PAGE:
We still rent out a lot of shelters, said Recreation Director Tom Beck. And this time of year, if you go out early, youll see lots of fishermen out there, too.
The park, which adjoins New Savannah Bluff Lock and Dam, has been a recreational staple for south Augusta residents for much of the sites 72-year history.
The Army Corps of Engineers, which built the project in 1937 and still owns the property, leases the park to the city of Augusta.
Visitation has declined in each of the past four fiscal years, dropping from 374,892 in 2005 to 201,265 last year.
Mr. Beck said there have been no large festivals at the park in recent years, but he believes the site provides an essential benefit for residents.
It doesnt pay for itself, but the quality of life benefit it provides is a definite factor, he said. If it wasnt being used at all, it would become an issue. But we see it being used a lot.
The Augusta Commission recently agreed to renew its lease, he said.
Its a 10-year lease that would run through 2018, he said. Were responsible for both the park and the locks, which is personnel, utilities, maintenance all the things that go with it.
Operating the locks, both for traffic on the Savannah River and to aid fish migration, is a major component of the citys role. American shad and shortnose sturgeon swim upriver each spring, but their path is blocked by the dam. Opening the locks allows them to continue upstream.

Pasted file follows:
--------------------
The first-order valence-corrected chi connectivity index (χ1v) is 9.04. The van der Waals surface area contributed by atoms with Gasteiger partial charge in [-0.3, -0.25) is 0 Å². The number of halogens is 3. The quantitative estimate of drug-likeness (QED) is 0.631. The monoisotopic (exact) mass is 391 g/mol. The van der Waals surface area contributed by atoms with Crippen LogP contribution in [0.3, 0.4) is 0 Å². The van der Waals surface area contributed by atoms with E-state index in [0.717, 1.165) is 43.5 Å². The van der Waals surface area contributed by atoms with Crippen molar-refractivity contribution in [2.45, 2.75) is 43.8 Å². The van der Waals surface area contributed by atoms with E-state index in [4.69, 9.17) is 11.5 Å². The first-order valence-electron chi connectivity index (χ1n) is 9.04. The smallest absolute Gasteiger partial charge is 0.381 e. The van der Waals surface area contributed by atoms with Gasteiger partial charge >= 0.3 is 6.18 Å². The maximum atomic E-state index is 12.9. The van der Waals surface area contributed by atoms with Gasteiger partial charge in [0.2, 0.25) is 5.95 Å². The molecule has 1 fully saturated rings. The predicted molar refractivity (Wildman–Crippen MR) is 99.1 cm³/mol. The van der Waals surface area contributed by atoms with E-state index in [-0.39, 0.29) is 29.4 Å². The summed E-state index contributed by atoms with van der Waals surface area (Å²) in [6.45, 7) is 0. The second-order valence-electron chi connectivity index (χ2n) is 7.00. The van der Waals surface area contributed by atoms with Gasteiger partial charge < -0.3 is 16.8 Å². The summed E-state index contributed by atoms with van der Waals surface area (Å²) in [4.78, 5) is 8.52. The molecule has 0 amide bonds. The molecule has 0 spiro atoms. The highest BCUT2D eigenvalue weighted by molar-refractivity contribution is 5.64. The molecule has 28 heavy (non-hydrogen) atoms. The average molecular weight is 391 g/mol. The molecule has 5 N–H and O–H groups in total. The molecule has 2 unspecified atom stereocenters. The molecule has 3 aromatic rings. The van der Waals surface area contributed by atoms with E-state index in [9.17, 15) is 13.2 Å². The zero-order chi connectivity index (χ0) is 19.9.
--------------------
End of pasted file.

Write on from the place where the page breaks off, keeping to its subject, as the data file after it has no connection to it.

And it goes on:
The project was built as an aid to commercial river traffic. Because that commerce no longer exists, the corps has placed the site on the back burner and even proposed in 1999 that it be demolished.
Local governments mounted an effort to save the dam and its 13-mile pool of water tapped by industries and cities upstream.
In 2000, an agreement was reached to renovate the site and turn it over to local municipalities to maintain. Stakeholders included North Augusta, Aiken County and Augusta, which would contribute to maintenance.
However, Congress hasnt come up with the estimated $22 million needed for the renovation, which was to include a fish passage device at New Savannah Bluff.
Last week, the corps Savannah District announced $94.3 million in projects it would fund with stimulus dollars but New Savannah Bluff was absent.
Corps spokesman Billy Birdwell said the stimulus program was designed for projects that were ready to begin.
At one time we could have said yes, but thats been a while, he said. Things change over time. We cant say were just going to start something we talked about a few years ago. Wed have to go back and look at it again to see what differences there might be.
The corps still intends to renovate the site and repair the aging locks. Once that happens, the land and park nearby could be formally deeded to the city or the consortium of local governments.
The number of visitors at New Savannah Bluff Lock and Dam:
Fiscal Year 2005 374,892
Fiscal Year 2006 334,275
Fiscal Year 2007 242,582
Fiscal Year 2008 201,265
Source: Army Corps of Engineers